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Management (What is it good for)

Absolutely Nothing?

It might be easy to think that management is good for nothing, but it’s not management itself that’s the problem, it’s that old-school managers inadvertently kill team gel. In this blog post, I’ll share some of my musings of the role of management in contemporary tech companies. I’ve been giving the topic a lot of thought as we gear up for the release of our public API in the next few months. Since the release of our API will allow for even more automation than Zube already has, I’ve mostly been thinking about how the role of management can best complement a more highly systematized workflow. I hope that by the end of this post you’ll appreciate the fact that the role of good management is to create meaningful team goals and to encourage team gel.

Team Gel

You probably already know this, but team gel, above everything else, leads to success. People are social creatures and when you’re working with people you care about, trying to achieve a common goal, you can’t be stopped. Your team will go out of their way to help each other be successful. And when it comes to self-improvement and personal growth, there’s nothing more motivating than the support and encouragement of the people you care about.

As I write this, it’s the start of NBA playoffs, so I’ve been thinking about team gel in the context of basketball. Basketball is easier to think about than the workplace because the structure of the playoffs already imbues the players with purpose, to win the championship. We’ll come back to creating a sense of purpose for your team later on, but for now let’s just talk about team gel. Imagine you’re a star player on a basketball team that’s in the playoffs. It isn’t even a question if you care about your teammates. Of course you do. You need everyone to be firing on all cylinders; playing with intensity; playing unselfishly; playing as a team, because that’s how you win championships. You’ll go out of your way to help your teammates score points, and of course you’ll help defend if one of the opponents manages to slip by. Caring about your teammates extends off the court as well. You’re worried about your teammates’ health and wellbeing, and you’ll be there to support them so they can show up to the next game in top form.

People crave being part of a unified group, and their natural tendency is to form one, so why is so rare to find a unified team in the wild? The answer is that it’s very difficult for teams to form in the first place. Every team member has their own individual emotional needs and in order to get a group to unify, you have to meet everyone’s needs simultaneously. That means that there’s a lot of surface area and a lot of things that can go wrong. But since there’s a natural force driving them together, all you need to do is to remove all the impediments to formation and get out of the way.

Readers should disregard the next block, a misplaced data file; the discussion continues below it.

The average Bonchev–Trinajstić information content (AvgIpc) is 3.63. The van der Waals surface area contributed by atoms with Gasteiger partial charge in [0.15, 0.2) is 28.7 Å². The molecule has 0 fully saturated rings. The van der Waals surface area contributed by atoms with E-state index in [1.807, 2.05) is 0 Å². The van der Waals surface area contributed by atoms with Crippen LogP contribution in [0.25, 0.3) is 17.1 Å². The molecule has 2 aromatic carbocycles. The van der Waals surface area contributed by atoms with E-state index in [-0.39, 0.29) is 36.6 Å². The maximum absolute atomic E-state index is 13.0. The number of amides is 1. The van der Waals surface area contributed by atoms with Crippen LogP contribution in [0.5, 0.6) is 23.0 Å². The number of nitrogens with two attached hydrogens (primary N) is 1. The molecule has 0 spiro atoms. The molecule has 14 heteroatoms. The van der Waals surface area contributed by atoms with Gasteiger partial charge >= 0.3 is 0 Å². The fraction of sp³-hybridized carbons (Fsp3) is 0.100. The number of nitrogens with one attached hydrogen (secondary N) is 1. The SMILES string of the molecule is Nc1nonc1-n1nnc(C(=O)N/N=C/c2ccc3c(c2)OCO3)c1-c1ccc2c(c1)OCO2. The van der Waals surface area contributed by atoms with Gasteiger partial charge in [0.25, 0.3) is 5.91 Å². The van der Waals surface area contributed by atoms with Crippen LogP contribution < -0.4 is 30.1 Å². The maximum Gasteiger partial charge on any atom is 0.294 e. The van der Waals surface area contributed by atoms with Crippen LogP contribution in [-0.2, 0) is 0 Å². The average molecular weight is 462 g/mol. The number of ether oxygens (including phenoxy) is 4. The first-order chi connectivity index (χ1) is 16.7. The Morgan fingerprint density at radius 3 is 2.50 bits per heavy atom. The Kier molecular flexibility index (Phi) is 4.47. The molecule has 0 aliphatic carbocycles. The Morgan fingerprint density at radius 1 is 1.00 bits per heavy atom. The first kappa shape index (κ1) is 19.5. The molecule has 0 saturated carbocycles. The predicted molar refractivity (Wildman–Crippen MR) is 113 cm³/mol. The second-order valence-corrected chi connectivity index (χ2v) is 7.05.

A saltwater fish tank with mini coral reef

Let me tell you a story about my 125 gallon saltwater fish tank. Many years ago I became infatuated with saltwater fish tanks like the ones you see in fancy restaurants, so I bought the tank of my dreams, a 6 foot long, 125 gallon beauty. I added the fish and corals and boom, all the corals died. I did some research and figured out that the tap water I had been adding to the tank had too many impurities for the delicate corals to thrive, so I bought an expensive water purification system to fix the problem. But even with ultra pure water, the corals still wouldn’t grow.

If you aren’t the biggest saltwater tank aficionado, growing coral is very tricky. You have to get everything just right, so it serves here as a metaphor for team unity. I poked and prodded at the tank in a bunch of different ways after that, but nothing helped. There was no magic mixture of chemicals I could add to the water to bring it into balance. It turned out that the corals weren’t growing because of me, because I kept messing with the tank. I figured this out by leaving the fish tank alone for an entire year. It wasn’t the prettiest thing. The water turned greenish brown and algae covered the glass. But over time, the water cleared, the ecosystem stabilized, and the corals flourished. I succeeded because I had removed all of the impediments to formation and got out of the way.

Common Purpose